In this lesson, your students will practice writing about places important to them through poetry. By the time they are done, students will have become better writers and taken a walk down memory lane!
In this lesson, your students will use guiding questions as a way to organize their thoughts about non-fiction reading. They will also gain an understanding of some of the factors that led to the colonization of the Middle Atlantic States.
We often conduct reading fluency tests on our students without explicitly teaching this skill. Use this lesson, which incorporates student peer review, to help raise awareness of reading fluency while improving it.
Reading the Clues, Understanding Plot Lesson Part II
Have you ever wished that books, like movies, would state their conflict and genres on the cover? With the help of an Education.com workbook, students will learn to find the clues and read like a writer.
Holy cow! Did President George W. Bush really have a longhorn named Ofelia as a pet? Students learn about wacky White House pets in this fun research activity that includes “president interviews” and a pet choice writing page.
This fun combination of scavenger hunt and bingo is sure to please young learners. Not only will your students increase their knowledge of text features, they'll also enjoy a selection of engaging games.
Your students will turn into crazy Halloween sentence making machines with this fun lesson on constructing complete sentences. Students will practice making and mixing subjects and predicates - and the results will have you all ROTFL.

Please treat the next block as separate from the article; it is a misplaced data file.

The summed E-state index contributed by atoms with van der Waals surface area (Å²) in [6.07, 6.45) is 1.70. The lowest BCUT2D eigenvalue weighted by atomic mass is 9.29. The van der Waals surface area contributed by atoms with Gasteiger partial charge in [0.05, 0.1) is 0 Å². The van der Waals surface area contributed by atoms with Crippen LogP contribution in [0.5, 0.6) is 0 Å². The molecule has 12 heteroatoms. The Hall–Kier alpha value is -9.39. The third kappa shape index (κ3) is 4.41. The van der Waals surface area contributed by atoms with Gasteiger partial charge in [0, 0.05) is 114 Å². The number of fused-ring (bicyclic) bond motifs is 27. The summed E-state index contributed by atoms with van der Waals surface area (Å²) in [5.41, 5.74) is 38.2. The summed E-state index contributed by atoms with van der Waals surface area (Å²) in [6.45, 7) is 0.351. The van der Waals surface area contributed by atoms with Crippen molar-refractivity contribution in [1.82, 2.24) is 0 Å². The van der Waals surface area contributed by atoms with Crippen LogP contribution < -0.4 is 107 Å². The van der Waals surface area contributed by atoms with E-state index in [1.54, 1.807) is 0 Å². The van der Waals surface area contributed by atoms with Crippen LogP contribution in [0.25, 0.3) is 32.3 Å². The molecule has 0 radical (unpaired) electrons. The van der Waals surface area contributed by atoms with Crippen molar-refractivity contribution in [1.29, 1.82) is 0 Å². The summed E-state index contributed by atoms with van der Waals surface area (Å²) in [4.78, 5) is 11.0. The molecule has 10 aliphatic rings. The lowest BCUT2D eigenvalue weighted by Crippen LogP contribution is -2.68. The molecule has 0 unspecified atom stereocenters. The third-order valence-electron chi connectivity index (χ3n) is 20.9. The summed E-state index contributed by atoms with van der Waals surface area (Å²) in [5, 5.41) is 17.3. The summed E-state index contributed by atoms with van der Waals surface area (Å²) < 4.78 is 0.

Your little poets will love how their creative writing abilities will grow with this lesson about similes and metaphors. Students engage in fun activities to learn about similes and metaphors and write comparisons as directed.
Interjections, one of the eight parts of speech, can be the most exciting. They help students interject some fun and drama into their writing and conversations. In this lesson, they'll brainstorm how to use interjections in their sentences.
Review synonyms and antonyms by creating oxymora! An oxymoron is a fun way to integrate figurative language in students’ writing. This lesson will ask students to use antonyms to create their own oxymora.
Encourage your students to get creative by having them create self-portraits and write down adjectives that describe them. The artistic element of this writing lesson makes learning about adjectives fun.
There's no shortage of homographs in the English language, making them a fun topic to explore with your fourth graders! In this lesson, students will become experts on distinguishing the different meanings of homographs.